concern to the legal system is that the reliability and accuracy of the
testimonies given by these individuals taking propranolol will be
called into question. When deliberating future cases, it will be
important for Canadian courts to be mindful of the potential effects
that propranolol and similar drugs could have on a witness’s testimony.
Another legal issue arising from the use of these agents is the
extent of informed consent that would be required when prescribing
these memory dampening drugs. After experiencing a traumatic event,
individuals will likely be rushed to the emergency room in order to be
treated for both mental and physical distress. Upon reaching the
emergency room, a tending physician may recommend the treatment of
propranolol in order to help minimize the chances of developing PTSD in
the future. Despite being informed of the potential risks and
uncertainties associated with these agents, it is questionable whether
individuals taking these drugs would be in a legitimate position to
give their informed consent because 1) their decision making skills
would be significantly compromised as they are in times of distress
, and 2) they would not know the potential role these dampened
memories would have played in their future lives and identities.
Some Final Thoughts
Currently, memory dampening agents are not available to the general
public. The quickly advancing field of neuroscience, however, may be
able to provide new, more specific, and safer agents to help dampen the
painful memories associated with traumatic events. In the near future,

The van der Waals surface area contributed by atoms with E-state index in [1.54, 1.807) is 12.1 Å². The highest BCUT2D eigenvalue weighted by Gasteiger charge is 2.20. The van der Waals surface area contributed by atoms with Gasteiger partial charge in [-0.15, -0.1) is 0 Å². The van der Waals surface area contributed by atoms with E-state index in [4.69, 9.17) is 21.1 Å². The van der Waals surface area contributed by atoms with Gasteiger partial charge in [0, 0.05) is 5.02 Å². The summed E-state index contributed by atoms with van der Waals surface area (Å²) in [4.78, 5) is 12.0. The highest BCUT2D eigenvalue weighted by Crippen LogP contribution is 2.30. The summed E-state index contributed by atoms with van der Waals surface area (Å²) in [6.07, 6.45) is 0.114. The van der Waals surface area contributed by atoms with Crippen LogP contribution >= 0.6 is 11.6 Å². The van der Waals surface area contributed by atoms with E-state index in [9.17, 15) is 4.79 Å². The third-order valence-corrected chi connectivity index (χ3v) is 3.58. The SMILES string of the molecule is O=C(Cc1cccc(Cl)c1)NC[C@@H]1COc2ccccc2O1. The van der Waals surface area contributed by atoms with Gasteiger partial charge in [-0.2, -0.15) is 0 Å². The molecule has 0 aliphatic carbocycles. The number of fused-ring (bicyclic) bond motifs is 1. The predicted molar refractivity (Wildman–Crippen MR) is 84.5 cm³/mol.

some of these newer technologies could be potent enough to allow for
memory deletion to occur. Recently, the drug, U0126 (not yet
available in humans), was able to selectively delete a particular
fear-induced memory in rats.  Perhaps these memory deleting agents
will become available for use in humans.
In conclusion, it will be necessary for the courts and the
government to be informed of all of these new pharmacological
developments so that they will be in a legitimate position to weigh
both the legal and social implications of using these interventions in
Some Final Final Thoughts
By the time I get around to writing an autobiography, I could have
gone through some experiences that may have tempted me to take one of
these memory dampening agents and artificially blunt some of my
Maybe it’s just me, but if I do decide to write an autobiography, I
want to be able to look back and remember both the good and bad times;
the times I’ve laughed and sobbed. I want to be confident that the
memories I’m recalling and writing about are genuine and that my
memories aren’t pharmaceutically modified in any way, shape, or form.